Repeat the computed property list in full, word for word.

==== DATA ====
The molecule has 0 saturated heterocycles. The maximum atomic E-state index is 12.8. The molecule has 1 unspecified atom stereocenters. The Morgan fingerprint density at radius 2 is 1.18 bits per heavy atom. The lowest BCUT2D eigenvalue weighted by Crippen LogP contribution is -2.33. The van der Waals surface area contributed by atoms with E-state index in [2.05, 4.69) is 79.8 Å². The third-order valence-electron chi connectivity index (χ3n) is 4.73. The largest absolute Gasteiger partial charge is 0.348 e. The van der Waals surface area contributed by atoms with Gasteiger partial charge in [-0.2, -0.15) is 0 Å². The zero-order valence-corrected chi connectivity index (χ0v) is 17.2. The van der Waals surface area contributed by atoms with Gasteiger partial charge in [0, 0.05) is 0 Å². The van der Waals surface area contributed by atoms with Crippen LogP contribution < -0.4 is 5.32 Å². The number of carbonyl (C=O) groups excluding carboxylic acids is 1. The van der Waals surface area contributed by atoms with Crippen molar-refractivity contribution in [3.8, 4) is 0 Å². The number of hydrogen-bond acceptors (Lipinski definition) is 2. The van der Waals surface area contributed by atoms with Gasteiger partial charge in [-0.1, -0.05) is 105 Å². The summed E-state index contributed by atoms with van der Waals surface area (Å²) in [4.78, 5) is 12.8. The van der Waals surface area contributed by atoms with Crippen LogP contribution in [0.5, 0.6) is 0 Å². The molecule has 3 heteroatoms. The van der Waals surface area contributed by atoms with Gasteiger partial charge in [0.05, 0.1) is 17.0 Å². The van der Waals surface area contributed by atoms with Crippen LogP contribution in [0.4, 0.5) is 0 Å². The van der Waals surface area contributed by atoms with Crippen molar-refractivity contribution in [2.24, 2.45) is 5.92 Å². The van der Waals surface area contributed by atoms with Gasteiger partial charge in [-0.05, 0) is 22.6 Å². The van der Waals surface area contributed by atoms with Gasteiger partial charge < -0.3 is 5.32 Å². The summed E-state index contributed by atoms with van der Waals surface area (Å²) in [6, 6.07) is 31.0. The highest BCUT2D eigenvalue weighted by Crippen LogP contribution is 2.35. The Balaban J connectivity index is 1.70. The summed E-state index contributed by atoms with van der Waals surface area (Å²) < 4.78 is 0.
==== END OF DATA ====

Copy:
The molecule has 0 saturated heterocycles. The maximum atomic E-state index is 12.8. The molecule has 1 unspecified atom stereocenters. The Morgan fingerprint density at radius 2 is 1.18 bits per heavy atom. The lowest BCUT2D eigenvalue weighted by Crippen LogP contribution is -2.33. The van der Waals surface area contributed by atoms with E-state index in [2.05, 4.69) is 79.8 Å². The third-order valence-electron chi connectivity index (χ3n) is 4.73. The largest absolute Gasteiger partial charge is 0.348 e. The van der Waals surface area contributed by atoms with Gasteiger partial charge in [-0.2, -0.15) is 0 Å². The zero-order valence-corrected chi connectivity index (χ0v) is 17.2. The van der Waals surface area contributed by atoms with Gasteiger partial charge in [0, 0.05) is 0 Å². The van der Waals surface area contributed by atoms with Crippen LogP contribution < -0.4 is 5.32 Å². The number of carbonyl (C=O) groups excluding carboxylic acids is 1. The van der Waals surface area contributed by atoms with Crippen molar-refractivity contribution in [3.8, 4) is 0 Å². The number of hydrogen-bond acceptors (Lipinski definition) is 2. The van der Waals surface area contributed by atoms with Gasteiger partial charge in [-0.1, -0.05) is 105 Å². The summed E-state index contributed by atoms with van der Waals surface area (Å²) in [4.78, 5) is 12.8. The van der Waals surface area contributed by atoms with Crippen LogP contribution in [0.5, 0.6) is 0 Å². The molecule has 3 heteroatoms. The van der Waals surface area contributed by atoms with Gasteiger partial charge in [0.05, 0.1) is 17.0 Å². The van der Waals surface area contributed by atoms with Crippen LogP contribution in [0.4, 0.5) is 0 Å². The van der Waals surface area contributed by atoms with Crippen molar-refractivity contribution in [2.24, 2.45) is 5.92 Å². The van der Waals surface area contributed by atoms with Gasteiger partial charge in [-0.05, 0) is 22.6 Å². The van der Waals surface area contributed by atoms with Gasteiger partial charge < -0.3 is 5.32 Å². The summed E-state index contributed by atoms with van der Waals surface area (Å²) in [6, 6.07) is 31.0. The highest BCUT2D eigenvalue weighted by Crippen LogP contribution is 2.35. The Balaban J connectivity index is 1.70. The summed E-state index contributed by atoms with van der Waals surface area (Å²) < 4.78 is 0.